The problem of how best to manage organisations has busied minds for centuries, from Max Weber to Henry Ford. More recently, CEOs, politicians and leaders have seen the fruits of flattening organisations and minimising hierarchy. While that has always been easier said than done, a new field of blockchain-powered governance called ‘DGov’ (or ‘distributed governance’) promises to realize a new era of organizations.
What is distributed governance?
Distributed governance is a form of organization where there is no controlling centralized actor(s). It replaces old systems which involved authority, hierarchy and delegation. In the blockchain context, distributed governance refers to the administration of decision-making processes like votes through blockchains, which serve as single sources of truth. As a result, these DGov organisations have governance by design.
Why do we need it?
To understand DGov, it’s important to understand the history of governance and management. Governance can be defined simply as decision-making in organisations. Those organisations can range from small hobby fishing groups, to multinational corporations, to democracies themselves. Some of those groups, like some corporations, might be strictly hierarchical, where leaders command followers. However, even those groups which profess to be democratic, require some level of human authority to manage and protect said democratic processes. Fishing groups need to trust that their secretaries will count the votes properly and democracies need police to remove individuals who break the social contract. As both fishing groups and democracies alike have experienced, entrusting humans with these responsibilities can be problematic. In both examples, the final protection against rogue secretaries and police officers is often a constitution, but this, in turn, needs to be interpreted by a human who is, once again, fallible.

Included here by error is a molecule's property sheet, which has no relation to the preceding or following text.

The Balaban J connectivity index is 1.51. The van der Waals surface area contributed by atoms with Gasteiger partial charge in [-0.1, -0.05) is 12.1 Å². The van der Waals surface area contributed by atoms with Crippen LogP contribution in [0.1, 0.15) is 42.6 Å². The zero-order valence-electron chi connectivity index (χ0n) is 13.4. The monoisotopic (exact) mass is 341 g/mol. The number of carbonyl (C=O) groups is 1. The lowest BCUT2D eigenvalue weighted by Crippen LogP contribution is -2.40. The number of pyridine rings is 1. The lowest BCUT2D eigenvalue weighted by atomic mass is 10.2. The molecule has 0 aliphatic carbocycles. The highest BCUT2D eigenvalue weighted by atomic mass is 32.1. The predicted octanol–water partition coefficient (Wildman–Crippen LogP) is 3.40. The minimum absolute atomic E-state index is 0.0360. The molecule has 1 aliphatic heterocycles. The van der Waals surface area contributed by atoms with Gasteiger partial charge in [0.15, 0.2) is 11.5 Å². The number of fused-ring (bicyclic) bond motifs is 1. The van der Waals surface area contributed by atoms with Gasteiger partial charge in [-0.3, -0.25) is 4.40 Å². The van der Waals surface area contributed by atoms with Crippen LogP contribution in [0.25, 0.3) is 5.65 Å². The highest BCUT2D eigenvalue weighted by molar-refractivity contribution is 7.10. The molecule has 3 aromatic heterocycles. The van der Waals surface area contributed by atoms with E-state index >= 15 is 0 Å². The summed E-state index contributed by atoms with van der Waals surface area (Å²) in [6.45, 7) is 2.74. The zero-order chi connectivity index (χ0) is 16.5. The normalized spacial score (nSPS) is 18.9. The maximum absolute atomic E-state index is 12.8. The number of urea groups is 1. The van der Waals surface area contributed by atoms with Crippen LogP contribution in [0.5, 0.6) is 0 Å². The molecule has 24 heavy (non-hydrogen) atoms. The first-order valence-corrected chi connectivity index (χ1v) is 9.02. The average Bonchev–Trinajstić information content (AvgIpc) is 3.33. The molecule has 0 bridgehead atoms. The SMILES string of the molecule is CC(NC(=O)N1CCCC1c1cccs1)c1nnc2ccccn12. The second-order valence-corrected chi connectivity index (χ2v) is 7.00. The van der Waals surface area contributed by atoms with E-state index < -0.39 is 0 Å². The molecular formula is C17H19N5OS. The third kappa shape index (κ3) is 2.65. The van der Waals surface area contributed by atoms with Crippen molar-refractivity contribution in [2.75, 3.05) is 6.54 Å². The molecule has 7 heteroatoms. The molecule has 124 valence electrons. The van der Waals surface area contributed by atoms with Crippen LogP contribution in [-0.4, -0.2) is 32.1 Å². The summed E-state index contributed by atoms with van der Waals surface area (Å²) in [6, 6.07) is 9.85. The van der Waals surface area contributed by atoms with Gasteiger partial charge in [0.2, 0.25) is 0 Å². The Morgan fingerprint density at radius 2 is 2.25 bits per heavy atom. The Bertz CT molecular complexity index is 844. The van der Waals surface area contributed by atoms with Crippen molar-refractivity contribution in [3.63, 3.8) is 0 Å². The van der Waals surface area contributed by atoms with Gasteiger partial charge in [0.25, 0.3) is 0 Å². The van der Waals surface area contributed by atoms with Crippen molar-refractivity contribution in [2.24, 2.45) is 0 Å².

DGov offers a solution by allowing these deci...